The legendary actor/director died Saturday, May 29, at the age of 74. MJ was lucky enough to catch up with him to ask a few pertinent questions in August 2008.
The Easy Rider on complicated women, miracle cures, and the perils of smoking cigars
Interview by Steven Russell
Men’s Journal: What skill should every man have?
Dennis Hopper: I guess, after conversation, a good sexual appetite. Sex is a very important drive for all of us in our work, especially mine. But conversation first, because it leads to sex most of the time.
MJ: What’s the worst physical pain you’ve ever experienced?
DH: I had a piece of bone in my back that dislodged and was hitting a nerve that ran down to my legs.
It was so bad I could walk only five feet without sitting down. I was going to get an operation. But then I visited Venice and toured a church run by Franciscan friars. The head friar, who had a beard like Santa Claus, gave me a big hug, and when I was walking back to the hotel I realized the pain was completely gone.
MJ: What’s your favorite vice?
DH: I gave up cigarettes but still enjoy cigars. I’m smoking one right now because I’m in Europe. It’s hard to do these days in California. I was walking down the beach in Santa Monica and the police said, “You can’t smoke that here.” I said, “You’ve got to be kidding.” They said, “No, this is a no-smoking beach.”
MJ: What song do you have to hear once a week?
DH: When we were kids, Miles Davis and I used to spar together. I was in my early 20s; he was a little older. We’d box, and he’d say profound things, and I’d say, “Oh, so what? So what?” One night I came into the club he was playing in Los Angeles — we’d all gotten kicked out of New York for the drug problems — and he said [raspy voice], “I’ve written a song for you, Dennis. I want you to hear it now. It’s called ‘So What.’ ” So that one sticks.
MJ: What one thing should every man know about women?
DH: They’re complicated. How have I dealt with that? Not well, obviously. I’m on my fifth wife.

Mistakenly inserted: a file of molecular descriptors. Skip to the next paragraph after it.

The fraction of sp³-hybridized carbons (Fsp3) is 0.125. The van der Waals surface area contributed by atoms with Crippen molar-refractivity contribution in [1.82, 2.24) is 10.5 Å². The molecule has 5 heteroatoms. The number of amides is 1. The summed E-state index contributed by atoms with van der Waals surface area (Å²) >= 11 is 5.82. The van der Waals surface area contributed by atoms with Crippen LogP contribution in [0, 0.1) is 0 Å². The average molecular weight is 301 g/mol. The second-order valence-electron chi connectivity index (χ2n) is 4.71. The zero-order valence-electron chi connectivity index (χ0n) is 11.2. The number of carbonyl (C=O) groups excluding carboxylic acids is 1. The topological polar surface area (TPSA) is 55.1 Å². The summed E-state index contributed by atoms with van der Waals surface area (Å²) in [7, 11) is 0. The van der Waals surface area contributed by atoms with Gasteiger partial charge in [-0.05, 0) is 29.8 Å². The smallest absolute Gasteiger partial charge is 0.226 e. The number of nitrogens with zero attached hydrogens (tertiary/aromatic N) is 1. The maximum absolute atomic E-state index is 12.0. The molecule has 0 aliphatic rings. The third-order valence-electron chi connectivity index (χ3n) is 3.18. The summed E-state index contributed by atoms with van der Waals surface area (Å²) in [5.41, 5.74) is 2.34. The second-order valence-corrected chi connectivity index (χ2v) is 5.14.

MJ: What’s the most cherished possession you ever lost?
DH: When I directed The Last Movie in Peru in 1969, I found a little Incan brain surgery tool in a store. I put it over the fireplace back home, and I’d always go by and look at it. I love the Incan civilization and
found it really bizarre that they performed brain surgery. One day a few years later it was just gone. I think somebody pocketed it.
MJ: What would you do with a time machine?
DH: Patent it.
MJ: Who’s the toughest guy you know?
DH: My friend Eddy Donno, a stunt coordinator who was involved in every movie I made after Easy Rider. He had been playing football for the marines when John Wayne hired him. He was once in a liquor store that got robbed, and the two robbers forced the clerk and customers into a back room. Eddy figured they were going to kill everybody, so he grabbed one robber’s arm and got his gun and shot the other robber. The police commended him.
MJ: What’s the best cure for a hangover?
DH: Back when I was drinking, I’d just have another beer.
MJ: What was your first car?
DH: A 1930 Chevrolet coupe that my father fixed up for me when I was a high school sophomore. The first day I had it I drove to school with a bunch of people stuffed in it, and the brakes went out. I tried to scrape it against a wall but still hit the back of a truck going about 20 mph. That was the only day in high school I had a car.
MJ: What modern convenience could you do without?
DH: I don’t e-mail at all. I had a conversation with Jack Nicholson, and he said, “You know the problem with e-mail? We don’t type.”
MJ: What’s the strangest bet you ever made?
DH: Dean Stockwell and I were in Cannes and had only $500 left between us. I was into numerology, so I figured we’d go to the casino and play these five numbers on roulette, but they wouldn’t let me in without a tux. So Dean played the numbers and came back an hour later with $10,000.
MJ: Where is your favorite place on Earth?
DH: Taos, New Mexico. It’s a remote village, 7,000 feet up in the Sangre de Cristo Mountains. When the Spanish came there, that’s where they thought the City of Gold would be. We did the commune scenes in Easy Rider there, and after we finished, I said, “If I ever have any money I’m going to come back here and live.” And I did for 15 years. It was not helpful to my career, but it was a good life experience.
This article originally appeared in the August 2008 issue of Men’s Journal.